School's construction contract void for lack of capacity
We look at a recent case which has provided helpful clarity in relation to a school’s capacity to enter contracts.
Case: School Facility Management Ltd and others v Governing Body of Christ the King College
Christ the King College (the College), a maintained voluntary aided school sought to add a new sixth form block. It agreed a 15-year lease of a modular building with BOShire (BOS), a construction company which regularly operated and had expertise in the public sector. The contract involved payment of an initial premium followed by an annual rent. As part of the contract negotiation both the College and the local authority gave written confirmation that the College had power to enter into the lease.
Four years in, the College could no longer meet its financial commitments under the contract. The College claimed the contract was void as it was a finance lease, in essence borrowing for which Secretary of State consent was required, but which had not been obtained. In turn, BOS sued for breach of contract, misrepresentation and unjust enrichment (more below).
What were the key points raised?
- Was this a finance lease (under which the College was borrowing) or an operational lease?
- Did the College act ultra vires by entering the lease, acting outside its powers?
- Was the College in breach of statutory measures which are there to prevent overspending?
- Could BOS claim for misrepresentation and unjust enrichment if the College had improperly agreed the contract given the College's written confirmation that it has the requisite power and authority?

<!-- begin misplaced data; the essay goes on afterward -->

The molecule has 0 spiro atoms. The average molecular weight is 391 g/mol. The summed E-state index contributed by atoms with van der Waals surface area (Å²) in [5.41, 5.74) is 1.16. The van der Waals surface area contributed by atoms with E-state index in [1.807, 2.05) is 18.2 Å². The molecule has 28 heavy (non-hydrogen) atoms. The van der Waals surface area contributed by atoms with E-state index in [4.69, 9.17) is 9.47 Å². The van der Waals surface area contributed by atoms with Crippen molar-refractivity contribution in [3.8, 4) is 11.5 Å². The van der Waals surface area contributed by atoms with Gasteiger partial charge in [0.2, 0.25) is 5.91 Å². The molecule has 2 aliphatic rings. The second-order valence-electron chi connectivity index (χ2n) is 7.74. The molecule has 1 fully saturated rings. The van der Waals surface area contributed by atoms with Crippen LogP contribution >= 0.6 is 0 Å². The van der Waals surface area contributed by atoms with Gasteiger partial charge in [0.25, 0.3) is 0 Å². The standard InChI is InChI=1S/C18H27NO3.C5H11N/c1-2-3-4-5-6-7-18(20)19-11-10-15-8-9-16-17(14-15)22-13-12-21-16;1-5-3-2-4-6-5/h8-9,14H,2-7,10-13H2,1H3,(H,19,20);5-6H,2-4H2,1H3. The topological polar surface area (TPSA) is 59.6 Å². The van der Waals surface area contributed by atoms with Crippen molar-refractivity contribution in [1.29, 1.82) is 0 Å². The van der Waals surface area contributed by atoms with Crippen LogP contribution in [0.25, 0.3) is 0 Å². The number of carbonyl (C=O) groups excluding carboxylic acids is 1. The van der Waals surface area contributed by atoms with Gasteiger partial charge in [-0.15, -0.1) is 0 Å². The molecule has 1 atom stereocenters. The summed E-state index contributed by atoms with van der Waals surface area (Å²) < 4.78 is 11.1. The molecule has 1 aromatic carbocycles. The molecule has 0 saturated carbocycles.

What did the Court find?
The Court held that the contract was a finance lease. Distinguishing it from an operational lease, a lease is likely to be a finance lease if:
- it has the same outcome as if the asset (here, a building) had instead been purchased and financed through a loan
- the lease term is for a significant part of the life of the asset in question even though ownership of the asset does not transfer
- the payments made at the beginning of the contract represent a significant portion of the asset value.
Given the nature of the lease, Secretary of State consent to the contract was required pursuant to the Education Act 2002. This was not obtained, and the College therefore did not have capacity to enter the contract, meaning it was void for all purposes.
However, the Court held that the College had acted unreasonably, as well as recklessly, in not ensuring it had the financial ability to meet its commitments under the contract. The College had ignored alternative, perhaps better value, quotes from contractors in preferring BOS.
BOS claimed that it had relied on the College's confirmation that it had the requisite power and authority. The Court made it clear that it was not for the College to assume an “advisory duty” on this specific question; it was for BOS to rely on its own views and to take its own advice; BOS were in essence the experts. The Court also dismissed BOS’ claim for significant losses of £6.7m because they could not prove this loss. BOS did however enjoy a partially successful claim for unjust enrichment against the College, recognising that the College had received considerable value through its use of the building; the Court did require the College to make some payments to BOS.
What can schools, academies and colleges take from this case?
For maintained schools, borrowing by entering a finance lease will always require Secretary of State consent. Otherwise it is likely that arrangements will be declared as void.
For academies, there are perhaps clearer safeguards automatically put in place on conversion by way of the Department for Education model funding and commercial transfer agreements. The requirement to obtain Secretary of State consent when borrowing is further reinforced in the Academies Handbook.
Schools may want to look at both current and historic borrowing arrangements, such as photocopying and ICT system contracts, to check if they are pure finance leases and in turn, their validity.
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The information in this article is necessarily of a general nature. Specific advice should be sought for specific situations. If you have any queries or need any legal advice please feel free to contact Wrigleys Solicitors